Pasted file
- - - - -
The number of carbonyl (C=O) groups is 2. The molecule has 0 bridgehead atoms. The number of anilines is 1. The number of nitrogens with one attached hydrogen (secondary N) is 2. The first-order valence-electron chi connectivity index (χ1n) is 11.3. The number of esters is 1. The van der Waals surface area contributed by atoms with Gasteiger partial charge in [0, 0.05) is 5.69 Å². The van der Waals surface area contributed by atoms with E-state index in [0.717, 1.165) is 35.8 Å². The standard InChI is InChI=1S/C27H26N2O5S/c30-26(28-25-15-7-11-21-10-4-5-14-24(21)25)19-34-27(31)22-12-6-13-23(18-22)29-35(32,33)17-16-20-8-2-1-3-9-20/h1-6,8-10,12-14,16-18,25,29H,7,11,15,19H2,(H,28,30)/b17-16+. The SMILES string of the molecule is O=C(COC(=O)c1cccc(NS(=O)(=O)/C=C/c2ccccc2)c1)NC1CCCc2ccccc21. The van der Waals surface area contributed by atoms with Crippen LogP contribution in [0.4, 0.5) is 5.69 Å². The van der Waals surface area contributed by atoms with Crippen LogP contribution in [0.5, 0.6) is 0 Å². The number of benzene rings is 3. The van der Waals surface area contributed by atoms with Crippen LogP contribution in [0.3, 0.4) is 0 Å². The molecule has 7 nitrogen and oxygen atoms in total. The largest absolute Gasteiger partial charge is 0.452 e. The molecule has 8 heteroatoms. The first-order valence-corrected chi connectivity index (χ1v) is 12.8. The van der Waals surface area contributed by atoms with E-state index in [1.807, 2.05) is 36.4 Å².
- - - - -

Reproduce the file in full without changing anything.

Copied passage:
The number of carbonyl (C=O) groups is 2. The molecule has 0 bridgehead atoms. The number of anilines is 1. The number of nitrogens with one attached hydrogen (secondary N) is 2. The first-order valence-electron chi connectivity index (χ1n) is 11.3. The number of esters is 1. The van der Waals surface area contributed by atoms with Gasteiger partial charge in [0, 0.05) is 5.69 Å². The van der Waals surface area contributed by atoms with E-state index in [0.717, 1.165) is 35.8 Å². The standard InChI is InChI=1S/C27H26N2O5S/c30-26(28-25-15-7-11-21-10-4-5-14-24(21)25)19-34-27(31)22-12-6-13-23(18-22)29-35(32,33)17-16-20-8-2-1-3-9-20/h1-6,8-10,12-14,16-18,25,29H,7,11,15,19H2,(H,28,30)/b17-16+. The SMILES string of the molecule is O=C(COC(=O)c1cccc(NS(=O)(=O)/C=C/c2ccccc2)c1)NC1CCCc2ccccc21. The van der Waals surface area contributed by atoms with Crippen LogP contribution in [0.4, 0.5) is 5.69 Å². The van der Waals surface area contributed by atoms with Crippen LogP contribution in [0.5, 0.6) is 0 Å². The number of benzene rings is 3. The van der Waals surface area contributed by atoms with Crippen LogP contribution in [0.3, 0.4) is 0 Å². The molecule has 7 nitrogen and oxygen atoms in total. The largest absolute Gasteiger partial charge is 0.452 e. The molecule has 8 heteroatoms. The first-order valence-corrected chi connectivity index (χ1v) is 12.8. The van der Waals surface area contributed by atoms with E-state index in [1.807, 2.05) is 36.4 Å².